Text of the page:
Changes in nitrogen use traits associated with genetic improvement for grain yield of maize hybrids released in different decades

Jason W. Haegele, Kevin A. Cook, Devin M. Nichols, Frederick E. Below

Research output: Contribution to journalArticle

Abstract

Further enhancement of maize (Zea mays L.) N-use efficiency (NUE) will benefit from a thorough understanding of how genetic improvement has shaped N use parameters. Since selection for grain yield has occurred at high N fertilizer rates, our hypothesis was that modern hybrids would have a greater response to supplemental N than hybrids from earlier eras. In 2009 and 2010, 21 single-cross maize hybrids released between 1967 and 2006 were characterized for grain yield and N use traits. While the ability to acquire mineralized soil N did not change over era, the utilization increased with decade of introduction (0.24 kg kg-1 of plant N [kgplantN -1] yr-1; R2 = 0.37). Increases of grain yield at high N (86 kg ha-1 yr-1; R2 = 0.68) over era were accompanied by increases at low N of 56 kg ha-1 yr-1 (R2 = 0.69). Grain yield improvements at all levels of N were associated with decreased barrenness and increased kernel number expressed on a per-plant and per-area basis. Fertilizer N response, NUE, increased at a rate of 0.16 kg kg-1 of fertilizer N (kgN -1) yr-1 (R2 = 0.40). Increased NUE was positively correlated with improved N-uptake efficiency (r = 0.76, P ≤ 0.001), due to the greater postflowering N uptake of more recent hybrids. The response of grain yield to fertilizer N in current hybrids is more dependent on uptake of fertilizer N than the efficiency of fertilizer N utilization, and approximately two-thirds of genetic gain for grain yield at high N can be explained by improvements in grain yield at low N.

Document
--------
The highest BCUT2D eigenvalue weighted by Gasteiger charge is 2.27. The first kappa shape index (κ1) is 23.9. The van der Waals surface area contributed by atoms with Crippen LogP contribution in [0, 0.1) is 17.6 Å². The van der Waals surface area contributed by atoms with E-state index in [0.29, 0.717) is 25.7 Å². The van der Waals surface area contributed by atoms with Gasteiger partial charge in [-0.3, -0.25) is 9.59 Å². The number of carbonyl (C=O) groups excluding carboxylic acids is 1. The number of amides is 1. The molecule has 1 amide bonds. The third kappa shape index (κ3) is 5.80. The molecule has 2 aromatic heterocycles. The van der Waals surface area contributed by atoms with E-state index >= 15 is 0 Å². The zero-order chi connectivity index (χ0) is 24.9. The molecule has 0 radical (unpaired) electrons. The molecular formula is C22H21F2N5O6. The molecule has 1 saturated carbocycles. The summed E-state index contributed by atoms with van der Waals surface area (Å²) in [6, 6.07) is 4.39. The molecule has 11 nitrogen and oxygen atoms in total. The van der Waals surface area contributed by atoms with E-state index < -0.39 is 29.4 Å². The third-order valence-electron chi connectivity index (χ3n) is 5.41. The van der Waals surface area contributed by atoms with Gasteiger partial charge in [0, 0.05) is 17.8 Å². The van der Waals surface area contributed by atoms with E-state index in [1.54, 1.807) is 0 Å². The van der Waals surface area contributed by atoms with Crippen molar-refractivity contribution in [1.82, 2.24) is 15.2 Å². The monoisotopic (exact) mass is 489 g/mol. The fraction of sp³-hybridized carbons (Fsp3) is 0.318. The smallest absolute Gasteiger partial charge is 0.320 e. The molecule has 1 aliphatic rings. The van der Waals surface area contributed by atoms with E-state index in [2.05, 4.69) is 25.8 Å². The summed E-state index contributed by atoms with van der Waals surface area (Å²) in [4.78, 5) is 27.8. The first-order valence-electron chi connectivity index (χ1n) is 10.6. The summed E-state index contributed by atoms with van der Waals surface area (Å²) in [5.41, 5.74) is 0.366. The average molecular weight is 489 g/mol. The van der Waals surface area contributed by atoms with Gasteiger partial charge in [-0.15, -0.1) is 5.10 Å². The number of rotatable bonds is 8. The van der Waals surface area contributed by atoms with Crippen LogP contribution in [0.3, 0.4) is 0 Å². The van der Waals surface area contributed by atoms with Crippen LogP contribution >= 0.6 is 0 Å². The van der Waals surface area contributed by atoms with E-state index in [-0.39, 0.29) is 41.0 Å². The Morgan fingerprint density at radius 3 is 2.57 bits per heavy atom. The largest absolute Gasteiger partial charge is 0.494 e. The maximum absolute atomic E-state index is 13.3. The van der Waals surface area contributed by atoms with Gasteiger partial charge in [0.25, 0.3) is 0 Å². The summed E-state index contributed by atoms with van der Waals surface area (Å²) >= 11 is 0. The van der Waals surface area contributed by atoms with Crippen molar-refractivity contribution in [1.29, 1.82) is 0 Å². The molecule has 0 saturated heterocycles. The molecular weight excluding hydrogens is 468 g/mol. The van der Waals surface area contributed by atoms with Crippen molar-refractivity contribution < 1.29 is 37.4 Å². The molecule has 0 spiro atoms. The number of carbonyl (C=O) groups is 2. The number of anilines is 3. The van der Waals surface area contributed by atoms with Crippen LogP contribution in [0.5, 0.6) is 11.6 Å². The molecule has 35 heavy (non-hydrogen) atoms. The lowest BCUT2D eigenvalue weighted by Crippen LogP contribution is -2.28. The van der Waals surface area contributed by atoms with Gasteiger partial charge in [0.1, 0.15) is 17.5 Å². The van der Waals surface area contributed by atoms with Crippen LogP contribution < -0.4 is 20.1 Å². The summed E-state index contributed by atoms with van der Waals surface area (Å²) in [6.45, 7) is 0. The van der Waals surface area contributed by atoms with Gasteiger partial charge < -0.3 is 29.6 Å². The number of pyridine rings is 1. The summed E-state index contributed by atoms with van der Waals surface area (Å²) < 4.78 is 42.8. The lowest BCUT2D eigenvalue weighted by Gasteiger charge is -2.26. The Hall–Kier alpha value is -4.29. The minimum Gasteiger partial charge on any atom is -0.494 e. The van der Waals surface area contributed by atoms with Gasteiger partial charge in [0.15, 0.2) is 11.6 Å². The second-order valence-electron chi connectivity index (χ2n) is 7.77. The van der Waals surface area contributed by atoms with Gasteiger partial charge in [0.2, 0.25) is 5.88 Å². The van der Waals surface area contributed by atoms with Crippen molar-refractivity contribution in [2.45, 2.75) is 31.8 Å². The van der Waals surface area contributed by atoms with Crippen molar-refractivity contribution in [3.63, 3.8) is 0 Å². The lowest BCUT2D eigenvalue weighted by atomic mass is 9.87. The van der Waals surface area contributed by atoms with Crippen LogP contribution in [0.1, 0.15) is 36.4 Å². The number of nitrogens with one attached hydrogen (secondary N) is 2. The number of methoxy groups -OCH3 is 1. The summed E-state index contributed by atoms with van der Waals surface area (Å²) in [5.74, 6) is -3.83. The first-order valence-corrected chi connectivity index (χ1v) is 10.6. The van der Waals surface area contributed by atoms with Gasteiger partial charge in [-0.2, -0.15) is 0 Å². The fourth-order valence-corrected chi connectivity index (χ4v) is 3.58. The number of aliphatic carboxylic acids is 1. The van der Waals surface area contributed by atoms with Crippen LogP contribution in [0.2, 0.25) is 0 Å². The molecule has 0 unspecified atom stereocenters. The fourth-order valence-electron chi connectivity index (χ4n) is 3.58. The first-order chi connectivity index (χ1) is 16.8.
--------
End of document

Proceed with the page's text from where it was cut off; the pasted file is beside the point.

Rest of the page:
Original languageEnglish (US)
Pages (from-to)1256-1268
Number of pages13
JournalCrop Science
Volume53
Issue number4
DOIs
StatePublished - Jul 1 2013

ASJC Scopus subject areas

  • Agronomy and Crop Science

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